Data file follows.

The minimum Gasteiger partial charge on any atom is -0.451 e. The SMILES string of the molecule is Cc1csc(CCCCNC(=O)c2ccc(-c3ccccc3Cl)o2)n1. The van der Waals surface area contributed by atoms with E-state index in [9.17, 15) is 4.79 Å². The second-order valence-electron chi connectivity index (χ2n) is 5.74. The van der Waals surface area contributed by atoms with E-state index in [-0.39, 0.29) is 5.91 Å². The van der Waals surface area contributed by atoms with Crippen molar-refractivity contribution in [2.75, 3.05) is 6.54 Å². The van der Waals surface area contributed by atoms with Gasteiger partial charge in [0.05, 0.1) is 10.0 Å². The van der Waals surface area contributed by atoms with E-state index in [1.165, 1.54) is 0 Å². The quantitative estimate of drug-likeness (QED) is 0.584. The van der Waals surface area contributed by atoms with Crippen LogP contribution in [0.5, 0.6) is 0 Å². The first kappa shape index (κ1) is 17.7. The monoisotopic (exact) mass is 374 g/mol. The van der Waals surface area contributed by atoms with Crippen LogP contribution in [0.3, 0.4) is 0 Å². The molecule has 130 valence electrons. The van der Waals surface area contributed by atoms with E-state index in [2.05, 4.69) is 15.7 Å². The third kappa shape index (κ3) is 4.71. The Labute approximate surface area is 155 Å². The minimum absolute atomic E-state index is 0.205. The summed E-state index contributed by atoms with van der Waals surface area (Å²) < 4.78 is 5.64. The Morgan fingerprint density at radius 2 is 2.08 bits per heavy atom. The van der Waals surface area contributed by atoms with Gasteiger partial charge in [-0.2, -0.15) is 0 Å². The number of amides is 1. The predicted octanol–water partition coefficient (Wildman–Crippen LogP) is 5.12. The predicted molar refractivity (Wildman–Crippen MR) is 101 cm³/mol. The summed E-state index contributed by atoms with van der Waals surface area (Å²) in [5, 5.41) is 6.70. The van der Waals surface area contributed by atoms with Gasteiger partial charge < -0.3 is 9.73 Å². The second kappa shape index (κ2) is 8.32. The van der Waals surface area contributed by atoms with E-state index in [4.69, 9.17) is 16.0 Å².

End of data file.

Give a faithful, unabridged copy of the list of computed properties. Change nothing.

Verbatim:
The minimum Gasteiger partial charge on any atom is -0.451 e. The SMILES string of the molecule is Cc1csc(CCCCNC(=O)c2ccc(-c3ccccc3Cl)o2)n1. The van der Waals surface area contributed by atoms with E-state index in [9.17, 15) is 4.79 Å². The second-order valence-electron chi connectivity index (χ2n) is 5.74. The van der Waals surface area contributed by atoms with E-state index in [-0.39, 0.29) is 5.91 Å². The van der Waals surface area contributed by atoms with Crippen molar-refractivity contribution in [2.75, 3.05) is 6.54 Å². The van der Waals surface area contributed by atoms with Gasteiger partial charge in [0.05, 0.1) is 10.0 Å². The van der Waals surface area contributed by atoms with E-state index in [1.165, 1.54) is 0 Å². The quantitative estimate of drug-likeness (QED) is 0.584. The van der Waals surface area contributed by atoms with Crippen LogP contribution in [0.5, 0.6) is 0 Å². The first kappa shape index (κ1) is 17.7. The monoisotopic (exact) mass is 374 g/mol. The van der Waals surface area contributed by atoms with Crippen LogP contribution in [0.3, 0.4) is 0 Å². The molecule has 130 valence electrons. The van der Waals surface area contributed by atoms with E-state index in [2.05, 4.69) is 15.7 Å². The third kappa shape index (κ3) is 4.71. The Labute approximate surface area is 155 Å². The minimum absolute atomic E-state index is 0.205. The summed E-state index contributed by atoms with van der Waals surface area (Å²) < 4.78 is 5.64. The Morgan fingerprint density at radius 2 is 2.08 bits per heavy atom. The van der Waals surface area contributed by atoms with Gasteiger partial charge in [-0.2, -0.15) is 0 Å². The number of amides is 1. The predicted octanol–water partition coefficient (Wildman–Crippen LogP) is 5.12. The predicted molar refractivity (Wildman–Crippen MR) is 101 cm³/mol. The summed E-state index contributed by atoms with van der Waals surface area (Å²) in [5, 5.41) is 6.70. The van der Waals surface area contributed by atoms with Gasteiger partial charge < -0.3 is 9.73 Å². The second kappa shape index (κ2) is 8.32. The van der Waals surface area contributed by atoms with E-state index in [4.69, 9.17) is 16.0 Å².